May 24, 2018 12:45 PM, EDT

Nation’s Ports Seek Billions in Multimodal Funding to Stay Competitive

Port of OaklandContainer ships unload their cargo at the Port of Oakland, Calif. (Ken James/Bloomberg News)

The American Association of Port Authorities believes that in order for America’s ports to remain efficient and competitive during the next decade, more than $20 billion will be needed specifically to improve multimodal and rail access.

This is on top of the $155 billion the ports and private sector are already investing during the next five years to expand terminals and make needed infrastructure improvements.

American Association of Port Authorities

The multimodal funding need is explained in AAPA’s annual report, “The State of Freight,” written by John Young, the group’s director of Freight and Surface Transportation Policy. “Ports are multimodal facilitators, and if the tools are not there for rail and trucks, and barges to access ports, then it really hurts our ability to move freight efficiently, not only through the ports but the communities in which they are located.”

The report said when it comes to obtaining federal funding through the 2015 FAST Act, specifically for multimodal improvements, much of the money is tied up by unnecessary or complicated requirements. For example, $1.13 billion was authorized for multimodal improvements, but it dwindled to $275 million after other grants were awarded. “Multimodal really is the lubricant that allows these projects, these port projects, and connectivity projects to work, whether it be highway or rail, and inside the gates,” Young said in an interview with Transport Topics.

AAPA said planning for the next 10 years and allocating the money should be done now because the nation’s ports are continuing to set records when it comes to the number of 20-foot equivalent container units, also called TEUs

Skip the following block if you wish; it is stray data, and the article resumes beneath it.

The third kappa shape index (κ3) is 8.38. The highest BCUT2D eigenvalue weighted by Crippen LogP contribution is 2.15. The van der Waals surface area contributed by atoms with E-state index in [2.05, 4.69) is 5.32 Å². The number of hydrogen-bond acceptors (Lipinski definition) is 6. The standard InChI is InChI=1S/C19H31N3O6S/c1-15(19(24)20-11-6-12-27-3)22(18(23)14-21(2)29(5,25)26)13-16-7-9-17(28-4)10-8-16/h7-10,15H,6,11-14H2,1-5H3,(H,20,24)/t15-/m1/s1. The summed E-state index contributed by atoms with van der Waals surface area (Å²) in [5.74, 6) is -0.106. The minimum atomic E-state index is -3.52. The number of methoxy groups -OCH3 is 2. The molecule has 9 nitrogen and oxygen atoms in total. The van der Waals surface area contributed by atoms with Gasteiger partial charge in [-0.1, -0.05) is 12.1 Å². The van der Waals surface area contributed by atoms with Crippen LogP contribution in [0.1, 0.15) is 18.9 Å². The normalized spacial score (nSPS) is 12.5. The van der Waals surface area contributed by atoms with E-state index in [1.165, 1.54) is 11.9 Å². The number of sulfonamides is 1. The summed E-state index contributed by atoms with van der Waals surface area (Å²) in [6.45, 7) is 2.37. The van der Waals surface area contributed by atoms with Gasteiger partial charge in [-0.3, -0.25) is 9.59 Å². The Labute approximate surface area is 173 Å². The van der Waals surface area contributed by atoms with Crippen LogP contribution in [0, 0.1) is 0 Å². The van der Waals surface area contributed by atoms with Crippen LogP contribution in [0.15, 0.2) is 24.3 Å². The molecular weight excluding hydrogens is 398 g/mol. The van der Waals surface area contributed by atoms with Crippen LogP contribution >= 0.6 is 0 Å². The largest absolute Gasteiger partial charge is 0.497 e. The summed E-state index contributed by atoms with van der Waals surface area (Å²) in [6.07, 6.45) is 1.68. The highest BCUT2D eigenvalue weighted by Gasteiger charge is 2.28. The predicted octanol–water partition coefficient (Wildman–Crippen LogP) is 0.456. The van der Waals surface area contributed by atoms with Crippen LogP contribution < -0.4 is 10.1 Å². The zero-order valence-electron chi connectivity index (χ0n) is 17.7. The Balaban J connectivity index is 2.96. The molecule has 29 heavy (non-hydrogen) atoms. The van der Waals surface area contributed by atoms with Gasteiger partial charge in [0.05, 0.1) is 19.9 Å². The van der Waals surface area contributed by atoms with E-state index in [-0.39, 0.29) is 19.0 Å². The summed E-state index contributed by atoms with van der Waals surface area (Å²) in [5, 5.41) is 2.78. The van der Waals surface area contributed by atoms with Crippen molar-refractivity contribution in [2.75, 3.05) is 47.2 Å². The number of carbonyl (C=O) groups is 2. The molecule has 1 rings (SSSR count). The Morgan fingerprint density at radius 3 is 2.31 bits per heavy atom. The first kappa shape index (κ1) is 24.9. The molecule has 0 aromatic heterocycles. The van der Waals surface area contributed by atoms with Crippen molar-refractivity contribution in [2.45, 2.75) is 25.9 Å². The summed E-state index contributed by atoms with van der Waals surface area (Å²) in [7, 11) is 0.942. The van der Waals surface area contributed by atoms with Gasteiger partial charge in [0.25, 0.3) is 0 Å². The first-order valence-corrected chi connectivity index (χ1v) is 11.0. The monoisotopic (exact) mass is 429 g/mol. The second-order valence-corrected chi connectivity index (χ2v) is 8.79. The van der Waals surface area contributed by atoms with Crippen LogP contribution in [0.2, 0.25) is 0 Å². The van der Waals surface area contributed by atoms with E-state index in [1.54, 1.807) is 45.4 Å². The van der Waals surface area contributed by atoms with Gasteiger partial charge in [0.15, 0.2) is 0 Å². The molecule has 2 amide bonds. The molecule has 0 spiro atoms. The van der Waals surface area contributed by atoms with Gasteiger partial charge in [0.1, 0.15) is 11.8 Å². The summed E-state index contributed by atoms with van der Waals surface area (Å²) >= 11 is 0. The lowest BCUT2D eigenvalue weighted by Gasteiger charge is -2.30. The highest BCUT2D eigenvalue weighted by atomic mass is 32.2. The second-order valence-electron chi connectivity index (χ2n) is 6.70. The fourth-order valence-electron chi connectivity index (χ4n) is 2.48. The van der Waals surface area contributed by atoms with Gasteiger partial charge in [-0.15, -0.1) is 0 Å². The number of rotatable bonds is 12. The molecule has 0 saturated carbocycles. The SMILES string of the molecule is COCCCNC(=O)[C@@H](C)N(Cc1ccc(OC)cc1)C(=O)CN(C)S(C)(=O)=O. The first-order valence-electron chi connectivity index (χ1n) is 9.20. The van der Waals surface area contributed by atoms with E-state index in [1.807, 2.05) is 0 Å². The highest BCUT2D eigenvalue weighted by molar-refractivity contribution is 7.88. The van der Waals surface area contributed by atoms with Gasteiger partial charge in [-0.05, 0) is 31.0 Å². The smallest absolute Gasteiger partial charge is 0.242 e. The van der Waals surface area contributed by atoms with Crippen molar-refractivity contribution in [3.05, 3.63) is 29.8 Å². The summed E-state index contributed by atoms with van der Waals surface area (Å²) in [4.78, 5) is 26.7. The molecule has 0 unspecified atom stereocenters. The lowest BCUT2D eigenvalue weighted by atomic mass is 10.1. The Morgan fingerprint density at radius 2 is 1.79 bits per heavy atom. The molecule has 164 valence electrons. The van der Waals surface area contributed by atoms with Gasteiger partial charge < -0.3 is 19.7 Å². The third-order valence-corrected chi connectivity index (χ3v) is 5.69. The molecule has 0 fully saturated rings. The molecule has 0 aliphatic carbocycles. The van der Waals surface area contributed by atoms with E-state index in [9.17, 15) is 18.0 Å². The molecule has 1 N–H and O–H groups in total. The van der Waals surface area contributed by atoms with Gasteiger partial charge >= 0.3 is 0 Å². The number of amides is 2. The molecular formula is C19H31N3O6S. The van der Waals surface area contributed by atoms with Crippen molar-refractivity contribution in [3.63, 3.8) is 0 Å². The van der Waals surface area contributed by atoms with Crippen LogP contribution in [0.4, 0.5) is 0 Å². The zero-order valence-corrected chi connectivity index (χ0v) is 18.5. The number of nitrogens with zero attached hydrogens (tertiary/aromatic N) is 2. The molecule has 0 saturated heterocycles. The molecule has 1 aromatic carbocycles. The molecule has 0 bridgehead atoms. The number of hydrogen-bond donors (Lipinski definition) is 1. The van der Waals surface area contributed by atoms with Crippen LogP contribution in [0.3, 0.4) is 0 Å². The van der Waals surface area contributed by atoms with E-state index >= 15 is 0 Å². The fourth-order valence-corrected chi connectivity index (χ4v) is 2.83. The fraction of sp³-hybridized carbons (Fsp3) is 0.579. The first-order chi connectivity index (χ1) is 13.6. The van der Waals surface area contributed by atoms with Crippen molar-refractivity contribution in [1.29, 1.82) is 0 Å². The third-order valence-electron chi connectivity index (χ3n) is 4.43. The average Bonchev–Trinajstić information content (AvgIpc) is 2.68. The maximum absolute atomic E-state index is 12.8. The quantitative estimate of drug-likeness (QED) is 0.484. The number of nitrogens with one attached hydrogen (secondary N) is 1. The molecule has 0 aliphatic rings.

In April, the Port of Oakland said cargo volume was up 2.9%. It was Oakland’s best April in 91 years.

For the first quarter of 2018, the port loaded 791,371 TEUs compared with 768,789 for the same period in 2017.

Other ports are reporting increases in April and the first quarter of the year.

Port of Savannah

The Port of Savannah. (Georgia Ports Authority)

The Port of Savannah said in April it moved 356,716 TEUs, a 7.1% increase compared with April 2017, when it moved 333,006 TEUs. The Georgia Port Authority said it is on track to move more than 300,000 TEUs each month and handle more than 4 million for the year, which it said would be a record.

Seaport activity supports more than 23 million jobs in the United States and it accounts for more than 25% of the country’s gross domestic product, according to AAPA.

“Trucks are rails’ No. 1 client, so there is a shared interest in having the network work efficiently, so these transactions can occur in a timely and efficient manner,” said Young. “More activity creates bigger challenges.”

In addition to the needed multimodal improvements, AAPA said it is encouraged so many ports are undertaking other major projects. Numerous ports are in the middle of extensive dredging projects, adding more massive cranes and new berths, along with widening access roads to improve the connections from the dockside to the highway on-ramps.

The New York-New Jersey Port Authority is spending $4 billion for ongoing terminal improvements. Last year it completed raising the roadway of the Bayonne Bridge by 50 feet, without taking the bridge out of service. The additional height means the port authority can accommodate much larger ships, and there is future expansion for cars and trucks.